Dramatic irony is when the audience has more information about a situation than the characters in a fictional work do. Such irony is expressed when a character's words or actions have a significance that the audience comprehends but the characters themselves do not.
Thornton Wilder's Our Town is suffused in dramatic irony since the audience is given far more information than the characters are regarding their fates. In the first act alone (set in 1901), the stage manager informs the audience that Dr. Gibbs and Mrs. Gibbs will soon be dead and that the promising young Joe will perish in World War One. All of this is hard-hitting for the audience, not only because the characters are everyday people they might recognize in their own lives, but because it is much harder to see the characters going about their lives and cherishing particular hopes, knowing they will never come to pass.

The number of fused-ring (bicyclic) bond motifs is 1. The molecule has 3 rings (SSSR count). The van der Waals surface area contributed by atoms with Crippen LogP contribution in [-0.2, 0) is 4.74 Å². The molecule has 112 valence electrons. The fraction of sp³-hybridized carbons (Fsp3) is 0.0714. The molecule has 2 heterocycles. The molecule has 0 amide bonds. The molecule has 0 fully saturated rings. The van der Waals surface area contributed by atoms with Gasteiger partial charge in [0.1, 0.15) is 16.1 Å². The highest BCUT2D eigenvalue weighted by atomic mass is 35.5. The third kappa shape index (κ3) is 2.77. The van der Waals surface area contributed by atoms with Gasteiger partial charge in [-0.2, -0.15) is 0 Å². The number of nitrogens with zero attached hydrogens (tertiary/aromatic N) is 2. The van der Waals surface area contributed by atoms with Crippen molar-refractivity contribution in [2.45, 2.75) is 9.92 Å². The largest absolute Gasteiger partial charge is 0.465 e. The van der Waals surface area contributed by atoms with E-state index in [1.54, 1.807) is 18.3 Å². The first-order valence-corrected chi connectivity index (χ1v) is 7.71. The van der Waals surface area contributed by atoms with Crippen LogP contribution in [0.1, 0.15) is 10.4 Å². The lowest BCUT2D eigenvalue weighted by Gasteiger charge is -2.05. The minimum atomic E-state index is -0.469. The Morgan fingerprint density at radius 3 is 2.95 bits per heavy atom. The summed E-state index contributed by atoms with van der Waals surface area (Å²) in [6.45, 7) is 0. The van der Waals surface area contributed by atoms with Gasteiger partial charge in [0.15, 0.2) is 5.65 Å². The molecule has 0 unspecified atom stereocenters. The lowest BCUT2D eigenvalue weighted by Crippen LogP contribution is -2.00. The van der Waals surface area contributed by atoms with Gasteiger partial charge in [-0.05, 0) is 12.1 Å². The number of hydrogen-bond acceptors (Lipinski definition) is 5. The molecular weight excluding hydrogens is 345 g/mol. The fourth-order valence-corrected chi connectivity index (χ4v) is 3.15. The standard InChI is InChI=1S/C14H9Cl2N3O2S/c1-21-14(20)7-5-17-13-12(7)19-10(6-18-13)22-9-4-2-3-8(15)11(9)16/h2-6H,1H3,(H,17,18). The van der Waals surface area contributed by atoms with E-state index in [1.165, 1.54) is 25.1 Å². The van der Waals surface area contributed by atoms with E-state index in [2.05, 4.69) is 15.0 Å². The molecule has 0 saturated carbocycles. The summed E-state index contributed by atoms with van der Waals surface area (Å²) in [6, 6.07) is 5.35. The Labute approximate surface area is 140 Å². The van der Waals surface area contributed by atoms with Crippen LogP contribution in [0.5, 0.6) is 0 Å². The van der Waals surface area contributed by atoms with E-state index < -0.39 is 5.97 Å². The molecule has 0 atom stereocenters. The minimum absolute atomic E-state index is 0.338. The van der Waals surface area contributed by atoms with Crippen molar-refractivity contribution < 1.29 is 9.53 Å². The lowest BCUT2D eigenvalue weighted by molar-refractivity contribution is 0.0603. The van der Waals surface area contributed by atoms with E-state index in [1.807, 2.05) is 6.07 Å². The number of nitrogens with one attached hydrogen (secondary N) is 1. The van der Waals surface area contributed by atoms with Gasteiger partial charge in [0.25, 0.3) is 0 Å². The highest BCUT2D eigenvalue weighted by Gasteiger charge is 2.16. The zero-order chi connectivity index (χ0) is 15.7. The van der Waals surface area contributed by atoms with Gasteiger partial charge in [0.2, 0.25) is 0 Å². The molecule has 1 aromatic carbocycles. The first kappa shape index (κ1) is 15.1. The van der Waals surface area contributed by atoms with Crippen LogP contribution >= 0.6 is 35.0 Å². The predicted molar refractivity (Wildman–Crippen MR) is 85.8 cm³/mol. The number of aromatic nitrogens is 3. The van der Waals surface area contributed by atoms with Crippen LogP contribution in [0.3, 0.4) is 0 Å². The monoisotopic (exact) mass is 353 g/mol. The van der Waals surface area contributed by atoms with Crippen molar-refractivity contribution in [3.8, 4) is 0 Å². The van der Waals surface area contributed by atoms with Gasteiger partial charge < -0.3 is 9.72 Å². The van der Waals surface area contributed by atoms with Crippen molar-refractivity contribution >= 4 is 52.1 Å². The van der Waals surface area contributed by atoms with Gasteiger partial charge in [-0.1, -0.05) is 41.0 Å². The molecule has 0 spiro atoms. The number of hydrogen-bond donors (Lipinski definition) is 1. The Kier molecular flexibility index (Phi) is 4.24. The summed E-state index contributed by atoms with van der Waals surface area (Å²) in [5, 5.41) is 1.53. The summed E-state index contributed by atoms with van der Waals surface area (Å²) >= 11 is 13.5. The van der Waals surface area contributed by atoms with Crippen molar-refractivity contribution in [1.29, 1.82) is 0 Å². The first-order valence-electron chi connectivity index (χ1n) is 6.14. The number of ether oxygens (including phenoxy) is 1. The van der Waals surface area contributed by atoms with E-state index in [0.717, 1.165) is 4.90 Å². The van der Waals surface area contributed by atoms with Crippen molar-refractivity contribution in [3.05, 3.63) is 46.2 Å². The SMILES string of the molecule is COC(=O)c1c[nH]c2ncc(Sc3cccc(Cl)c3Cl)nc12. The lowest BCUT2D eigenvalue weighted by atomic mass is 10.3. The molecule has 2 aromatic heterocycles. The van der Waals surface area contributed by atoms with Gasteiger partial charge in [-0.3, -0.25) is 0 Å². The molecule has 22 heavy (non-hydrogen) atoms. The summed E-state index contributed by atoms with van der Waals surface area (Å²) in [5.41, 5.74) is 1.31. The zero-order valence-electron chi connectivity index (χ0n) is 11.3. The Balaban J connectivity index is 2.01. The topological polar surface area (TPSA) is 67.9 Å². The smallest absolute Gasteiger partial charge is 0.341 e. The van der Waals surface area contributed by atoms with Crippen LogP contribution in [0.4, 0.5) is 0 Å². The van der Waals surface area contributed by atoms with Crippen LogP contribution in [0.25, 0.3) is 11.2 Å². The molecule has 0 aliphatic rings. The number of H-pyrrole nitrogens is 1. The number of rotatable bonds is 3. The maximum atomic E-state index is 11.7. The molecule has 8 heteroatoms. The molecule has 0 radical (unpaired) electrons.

There is another ironic scene in the play, but it works on a more metafictional level: when the deceased Emily relives her twelfth birthday party. This time, a character within the play (in this case, Emily) takes on the role of the audience, watching her past self. The irony is that she now understands just how precious life is, while her past, living self never did.